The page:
• 614.
    Ågren, Susanna
    et al.
    Linköping University, Department of Medicine and Health Sciences, Nursing Science. Linköping University, Faculty of Health Sciences.
    Hollman Frisman, Gunilla
    Linköping University, Department of Medicine and Health Sciences, Nursing Science. Linköping University, Faculty of Health Sciences.
    Berg, Sören
    Linköping University, Department of Medicine and Health Sciences, Thoracic Surgery. Linköping University, Faculty of Health Sciences. Östergötlands Läns Landsting, Heart Centre, Department of Thoracic and Vascular Surgery.
    Svedjeholm, Rolf
    Linköping University, Department of Medicine and Health Sciences. Linköping University, Faculty of Health Sciences. Östergötlands Läns Landsting, Heart Centre.
    Strömberg, Anna
    Linköping University, Department of Medicine and Health Sciences, Nursing Science. Linköping University, Faculty of Health Sciences. Östergötlands Läns Landsting, Heart Centre, Department of Cardiology.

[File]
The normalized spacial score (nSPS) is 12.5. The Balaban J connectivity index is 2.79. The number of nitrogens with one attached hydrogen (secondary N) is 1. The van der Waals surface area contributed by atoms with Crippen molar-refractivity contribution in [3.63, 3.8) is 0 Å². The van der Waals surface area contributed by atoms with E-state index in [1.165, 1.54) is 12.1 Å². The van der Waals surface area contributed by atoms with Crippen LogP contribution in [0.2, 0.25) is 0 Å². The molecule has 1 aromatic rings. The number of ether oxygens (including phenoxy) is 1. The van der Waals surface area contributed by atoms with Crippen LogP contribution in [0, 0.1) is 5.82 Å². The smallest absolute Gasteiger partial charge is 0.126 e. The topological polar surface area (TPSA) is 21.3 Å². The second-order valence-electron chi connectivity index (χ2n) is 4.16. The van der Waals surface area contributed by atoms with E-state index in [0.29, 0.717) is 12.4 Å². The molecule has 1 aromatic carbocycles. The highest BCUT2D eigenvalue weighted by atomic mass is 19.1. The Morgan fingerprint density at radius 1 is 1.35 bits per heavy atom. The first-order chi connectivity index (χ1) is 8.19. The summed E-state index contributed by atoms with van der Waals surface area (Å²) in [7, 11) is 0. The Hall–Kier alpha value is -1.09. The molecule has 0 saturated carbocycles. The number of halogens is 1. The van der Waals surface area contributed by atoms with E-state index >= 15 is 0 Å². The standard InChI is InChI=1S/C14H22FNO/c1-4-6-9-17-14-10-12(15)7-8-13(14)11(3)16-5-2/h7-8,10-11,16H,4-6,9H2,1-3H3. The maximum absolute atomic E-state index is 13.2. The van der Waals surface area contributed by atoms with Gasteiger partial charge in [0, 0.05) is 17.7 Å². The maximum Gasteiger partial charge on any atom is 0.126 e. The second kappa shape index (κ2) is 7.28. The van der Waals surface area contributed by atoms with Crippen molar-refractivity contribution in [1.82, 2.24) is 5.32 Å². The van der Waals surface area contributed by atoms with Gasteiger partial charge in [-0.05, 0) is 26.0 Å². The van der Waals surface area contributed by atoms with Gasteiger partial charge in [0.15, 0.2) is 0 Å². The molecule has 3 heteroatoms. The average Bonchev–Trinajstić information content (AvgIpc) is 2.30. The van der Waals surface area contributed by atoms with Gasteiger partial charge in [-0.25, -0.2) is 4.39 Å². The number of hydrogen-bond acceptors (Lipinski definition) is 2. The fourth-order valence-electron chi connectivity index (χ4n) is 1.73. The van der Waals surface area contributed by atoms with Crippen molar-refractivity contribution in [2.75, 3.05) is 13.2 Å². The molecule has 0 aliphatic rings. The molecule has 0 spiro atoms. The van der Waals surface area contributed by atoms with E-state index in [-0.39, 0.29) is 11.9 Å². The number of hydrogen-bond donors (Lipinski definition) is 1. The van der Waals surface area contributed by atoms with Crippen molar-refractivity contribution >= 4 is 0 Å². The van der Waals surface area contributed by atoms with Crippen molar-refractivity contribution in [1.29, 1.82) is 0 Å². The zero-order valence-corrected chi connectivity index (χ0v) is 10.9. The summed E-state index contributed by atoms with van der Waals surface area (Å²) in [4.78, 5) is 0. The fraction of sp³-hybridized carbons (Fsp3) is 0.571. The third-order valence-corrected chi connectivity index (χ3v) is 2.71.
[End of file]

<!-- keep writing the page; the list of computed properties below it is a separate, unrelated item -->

Addressing spouses' unique needs after cardiac surgery when recovery is complicated by heart failure2009Conference paper (Other academic)
    Abstract [en]

    BACKGROUND: Cardiac surgery places extensive stress on spouses who often are more worried than the patients themselves. Spouses can experience difficult and demanding situations when the partner becomes critically ill.

    OBJECTIVES: To identify, describe, and conceptualize the individual needs of spouses of patients with complications of heart failure after cardiac surgery.

    METHODS: Grounded theory using a mix of systematic coding, data analysis, and theoretical sampling was performed. Spouses, 10 women and 3 men between 39 and 85 years, were interviewed.

    RESULTS: During analysis, the core category of confirmation was identified as describing the individual needs of the spouses. The core category theoretically binds together three underlying subcategories: security, rest for mind and body, and inner strength. Confirmation facilitated acceptance and improvement of mental and physical health among spouses.

    CONCLUSIONS: By identifying spouses’ needs for security, rest for mind and body, and inner strength, health care professionals can confirm these needs throughout the caring process, from the critical care period and throughout rehabilitation at home. Interventions to confirm spouses’ needs are important because they are vital to the patients’ recovery.

10111213 601 - 614 of 614